Maps and resources for real-time M1+ earthquakes.

DGS Digital Datasets

In the same ways as our printed publications, digital data released by the DGS represent the results of original professional research and as such are used by professionals and the public.

Catalog of Delaware Earthquakes Spreadsheet

Catalog of Delaware Earthquakes Spreadsheet

The occurrences of earthquakes in northern Delaware and adjacent areas of Pennsylvania, Maryland, and New Jersey are well documented by both historical and instrumental records. Over 550 earthquakes have been documented within 150 miles of Delaware since 1677. One of the earliest known events occurred in 1737 and was felt in Philadelphia and surrounding areas. The largest known event in Delaware occurred in the Wilmington area in 1871 with an intensity of VII (Modified Mercalli Scale). The second largest event occurred in the Delaware area in 1973 (magnitude 3.8 and maximum Modified Mercalli Intensity of V-VI). The epicenter for this event was placed in or near the Delaware River. Sixty-nine earthquakes have been documented or suspected in Delaware since 1871.

Investigating the Causes of Earthquakes in Delaware

Presentation on Investigating the Causes of Earthquakes in Delaware

Interactive Map of Delaware Earthquakes

Map and data listing of all earthquakes with an epicenter within the State of Delaware.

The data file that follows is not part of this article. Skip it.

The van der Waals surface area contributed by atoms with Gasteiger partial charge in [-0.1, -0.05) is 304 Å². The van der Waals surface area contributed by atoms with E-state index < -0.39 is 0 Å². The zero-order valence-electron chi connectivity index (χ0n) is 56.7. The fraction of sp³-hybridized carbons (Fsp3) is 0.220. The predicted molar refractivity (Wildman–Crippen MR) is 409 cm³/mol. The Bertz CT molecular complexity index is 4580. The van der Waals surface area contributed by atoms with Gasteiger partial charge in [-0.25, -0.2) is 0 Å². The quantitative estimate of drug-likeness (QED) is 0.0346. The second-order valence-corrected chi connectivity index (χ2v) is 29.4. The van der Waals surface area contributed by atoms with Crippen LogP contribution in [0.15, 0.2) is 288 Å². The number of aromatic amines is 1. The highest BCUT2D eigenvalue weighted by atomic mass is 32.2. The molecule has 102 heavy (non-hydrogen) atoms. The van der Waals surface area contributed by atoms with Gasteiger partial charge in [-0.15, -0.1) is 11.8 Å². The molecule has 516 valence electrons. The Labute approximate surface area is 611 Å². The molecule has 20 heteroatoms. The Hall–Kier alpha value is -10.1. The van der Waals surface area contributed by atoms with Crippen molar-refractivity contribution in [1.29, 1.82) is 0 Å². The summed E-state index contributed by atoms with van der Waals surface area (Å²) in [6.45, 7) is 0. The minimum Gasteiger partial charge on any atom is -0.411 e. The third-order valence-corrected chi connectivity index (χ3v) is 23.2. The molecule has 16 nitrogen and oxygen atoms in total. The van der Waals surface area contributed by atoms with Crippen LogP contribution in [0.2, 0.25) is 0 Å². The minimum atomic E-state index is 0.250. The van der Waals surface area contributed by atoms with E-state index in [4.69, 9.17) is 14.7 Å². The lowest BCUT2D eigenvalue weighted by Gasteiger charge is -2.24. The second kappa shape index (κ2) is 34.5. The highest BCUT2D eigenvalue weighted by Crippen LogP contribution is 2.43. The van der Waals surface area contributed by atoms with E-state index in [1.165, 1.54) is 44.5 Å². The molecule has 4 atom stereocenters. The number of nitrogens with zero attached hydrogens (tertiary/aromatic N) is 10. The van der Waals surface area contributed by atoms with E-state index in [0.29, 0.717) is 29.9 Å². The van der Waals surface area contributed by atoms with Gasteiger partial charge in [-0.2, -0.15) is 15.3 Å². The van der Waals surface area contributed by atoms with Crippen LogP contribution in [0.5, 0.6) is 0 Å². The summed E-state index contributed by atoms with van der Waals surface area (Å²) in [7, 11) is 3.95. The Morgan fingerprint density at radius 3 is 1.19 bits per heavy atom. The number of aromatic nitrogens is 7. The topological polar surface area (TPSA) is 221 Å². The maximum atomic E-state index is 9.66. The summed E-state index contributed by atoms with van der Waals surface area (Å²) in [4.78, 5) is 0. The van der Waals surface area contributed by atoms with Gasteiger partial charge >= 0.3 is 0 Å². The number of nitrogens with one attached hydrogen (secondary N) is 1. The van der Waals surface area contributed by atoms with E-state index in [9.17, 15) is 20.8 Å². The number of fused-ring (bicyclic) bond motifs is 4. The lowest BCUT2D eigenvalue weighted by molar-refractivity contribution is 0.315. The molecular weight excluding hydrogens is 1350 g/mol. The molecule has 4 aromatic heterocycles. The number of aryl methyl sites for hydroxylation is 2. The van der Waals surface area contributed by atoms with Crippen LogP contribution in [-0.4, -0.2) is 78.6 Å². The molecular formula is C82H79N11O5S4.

Seismic Network Map

The DGS maintains its own network of seismometers to detect local earthquake activity. Following an earthquake swarm in 1972, the DGS established its first seismometer station in Newark. The network now consists of five seismic stations spread across the state: three stations in the Newark-Wilmington area, one at the DEMA office in southern New Castle County, and one at the Sussex County Emergency Operations Center.

Earthquake Felt Report

Please answer every question to the best of your ability. Either fill in the blanks where called for, or check the response that best describes the event. If a question does not apply or if you don't know how to respond to a particular question, simply skip it and go on to the next. Feel free to add additional information in the Additional Comments box at the bottom of the form.

Natural Hazards in Delaware

Hurricane Floyd - 1999

Natural hazards are those events in the physical environment that present risks to human life or property. The DGS identifies and investigates natural hazards to help understand the earth systems that present the hazards and determine strategies to prepare for or mitigate the risks. We are active in advising emergency management agencies on natural hazards, and are included in the Delaware Emergency Operations Plan as an agency having a vital role in dealing with floods, northeaster/extratropical storms, droughts, earthquakes, sinkholes, and dam failures.

OFR11 Effects of Earthquakes and Earth Tides on Water Levels in Selected Wells in the Piedmont of Delaware